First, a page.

Isernia Turismo
The paleolithic layer
Category : Archaelogical sites

THE PALEOLITHIC LAYER

The Paleolithic layer of “Isernia La Pineta” was discovered during the excavation works in order to construct the highway Napoli-Vasto.
Since then, specialists of different Italian and foreign Universities, under the scientific coordination of Professor Carlo Peretto of the University of Ferrara, have carried out excavations, surveys, restorations and datings, allowing to acquire the first large fund of knowledge about the Paleolithic site of Isernia, which is one of the most prestigious documents about our ancestors life either for quantity and quality of testimonies and information.

Isernia, about 700,000 years ago. The basin, on which, at the present time, the Samnite town stands, in the heart of the Apennines mountainous formations, is seat of a little pond, fed by the Carpino river and large sources responsible for the origin of strong travertine formations. In the grassy savannas, along the banks, in an exotic background, besides the bisons, elephants and hippopotamuses also live the Paleolithic men of Isernia, hunters, pickers of spontaneous-growth vegetables, nomads or semi-nomads.
The Homo erectus is the first to reach Eurasia from Africa about one million and a half years ago, in possession of important mental faculties and a high social cooperation level in the group. These men don’t have yet the habit to bury dead people, don’t know agriculture or breeding and are organized in little familiar bands, probably formed by not more than 15-20 people. It is, likely, a patriarchal society, with a precise partition of duties depending on their sex: women are responsible for the collection of vegetables and men for hunting. The favourite preys are the bisons but men of Isernia don’t despise other faunas like the elephants, rhinoceroses, bears, megaloceros, hippopotamuses and wild boars. Today, in the layer, we find all the weighty bones accumulations of these animals. After being picked the meat from, the bisons’ bones are intentionally fractured to extract the nutritious medulla.
The lake and river shores are rich of little flint slabs, coming from the destruction of the “multicoloured jaspers” formation, between Pesche and Carpinone, which are splintered for the instruments manufacture. The sharp splinters produced with little flint slabs, some tens of centimetres long, are sufficient to slaughter a whole bison.
We cannot establish on a certainty how long these hunters have stopped in “La Pineta”, how many they were and what kind of activity they had practiced.
Lithic handiworks and hunted prays spread on extended surfaces of tens of thousands of square metres. It is highly improbable that they were very numerous, as well as the fact that they have been stopping for prolonged periods or even permanently in the same site.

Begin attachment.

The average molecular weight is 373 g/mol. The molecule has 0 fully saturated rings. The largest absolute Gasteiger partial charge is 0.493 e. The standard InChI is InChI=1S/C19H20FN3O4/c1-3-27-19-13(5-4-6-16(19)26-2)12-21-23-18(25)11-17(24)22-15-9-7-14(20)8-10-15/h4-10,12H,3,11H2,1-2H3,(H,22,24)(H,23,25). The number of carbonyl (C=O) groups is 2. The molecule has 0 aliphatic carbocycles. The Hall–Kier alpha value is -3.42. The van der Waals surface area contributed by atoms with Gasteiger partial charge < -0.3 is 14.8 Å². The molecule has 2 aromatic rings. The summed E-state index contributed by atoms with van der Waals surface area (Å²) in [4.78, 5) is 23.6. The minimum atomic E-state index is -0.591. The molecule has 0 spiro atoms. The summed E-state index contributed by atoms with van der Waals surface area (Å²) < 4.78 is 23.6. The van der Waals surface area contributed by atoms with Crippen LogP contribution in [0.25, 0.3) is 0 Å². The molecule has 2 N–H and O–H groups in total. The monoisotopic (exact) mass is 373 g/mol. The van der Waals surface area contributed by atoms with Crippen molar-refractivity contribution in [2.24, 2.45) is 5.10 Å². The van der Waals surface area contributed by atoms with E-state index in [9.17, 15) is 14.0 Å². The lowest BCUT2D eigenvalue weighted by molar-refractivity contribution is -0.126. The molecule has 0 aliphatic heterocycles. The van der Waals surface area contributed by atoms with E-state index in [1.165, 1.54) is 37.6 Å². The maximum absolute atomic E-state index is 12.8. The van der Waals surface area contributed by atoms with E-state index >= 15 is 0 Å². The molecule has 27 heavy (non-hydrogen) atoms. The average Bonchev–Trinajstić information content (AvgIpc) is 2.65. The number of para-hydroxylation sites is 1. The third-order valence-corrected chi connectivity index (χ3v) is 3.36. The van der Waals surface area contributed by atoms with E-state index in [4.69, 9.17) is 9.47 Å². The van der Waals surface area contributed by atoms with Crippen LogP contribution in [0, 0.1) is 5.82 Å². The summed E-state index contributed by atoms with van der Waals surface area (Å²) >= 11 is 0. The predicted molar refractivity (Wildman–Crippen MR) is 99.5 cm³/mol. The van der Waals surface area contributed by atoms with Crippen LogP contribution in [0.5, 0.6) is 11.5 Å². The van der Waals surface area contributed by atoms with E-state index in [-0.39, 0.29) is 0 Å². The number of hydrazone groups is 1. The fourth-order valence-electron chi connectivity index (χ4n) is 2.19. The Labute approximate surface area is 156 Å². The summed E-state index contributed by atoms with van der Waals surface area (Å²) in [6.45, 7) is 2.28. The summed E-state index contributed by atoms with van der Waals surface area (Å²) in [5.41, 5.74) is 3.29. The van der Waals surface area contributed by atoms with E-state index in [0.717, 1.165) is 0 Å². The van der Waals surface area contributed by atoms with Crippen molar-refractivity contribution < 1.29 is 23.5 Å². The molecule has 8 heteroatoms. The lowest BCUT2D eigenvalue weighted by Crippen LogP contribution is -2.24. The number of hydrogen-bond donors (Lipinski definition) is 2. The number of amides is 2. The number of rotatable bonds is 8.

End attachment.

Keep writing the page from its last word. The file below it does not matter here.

Today, the most reasonable explanation is that they have returned cyclically, on different occasions, in the same area which, because of the raw materials and water supplying and, maybe, particular aspects of venatorial strategies, should have presented particular advantages.
We certainly find the clear proof that they have returned to the same site on different circumstances in the vertical distribution of the testimonies: the Paleolithic peopling phases of the area are documented by a stratigraphic succession of, at least, four anthropical horizons. The first time, Paleoliths settle on the large travertine board, leaving several handiworks obtained from flint-stone, limestone and osteological preys remains.
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A river overflowing recovers these first testimonies with a thick, lacustral blanket of silt. Above the silt, the prehistoric people return to settle, leaving other traces of their passage.
This time the land is recovered by a volcanic mudslide, sealing the precious finds and preserve them from the destruction. The sanidine and biotite crystals present in these volcanic sediments can be dated to 736,000 +/- 40,000 years ago according to the Potassio/Argon method. The prehistoric people return for the third time in the area, settling above the volcanic sediments, leaving numerous lithic handiworks, obtained from flint-stone, limestone and little osteological remains. Once again the testimonies are sealed because of a new, fluvial sediments accumulation.
The fourth phase of the zone peopling is documented in the Southerner area of the layer and is characterised of a very strong concentration of handiworks, obtained exclusively from flint-stone and poor osteological remains of little dimensions. This last group of testimonies is particularly interesting, either for the probable presence of fire-utilization traces (until now, the eldest one documented in the world) and for the exceptional reliability of the finds attitude conditions, which don’t show any phenomenon of “post-depositional” trouble: they have a very fresh aspect, strongly concentrating in a defined area and often reassembling each other.
Establishing precisely the interval passing among the four different phases of the Paleolithic peopling of the zone is not easy: the sediments characteristics interposing there, which can be accumulated also in very fast times, the constant presence of the same kinds of faunas and the strong analogies characterising the four groups of lithic handiworks, let us think that these times were particularly short (which could mean from some months to some centuries).

Source: L’ITINERANTE Isernia Camper Club Magazine N. 9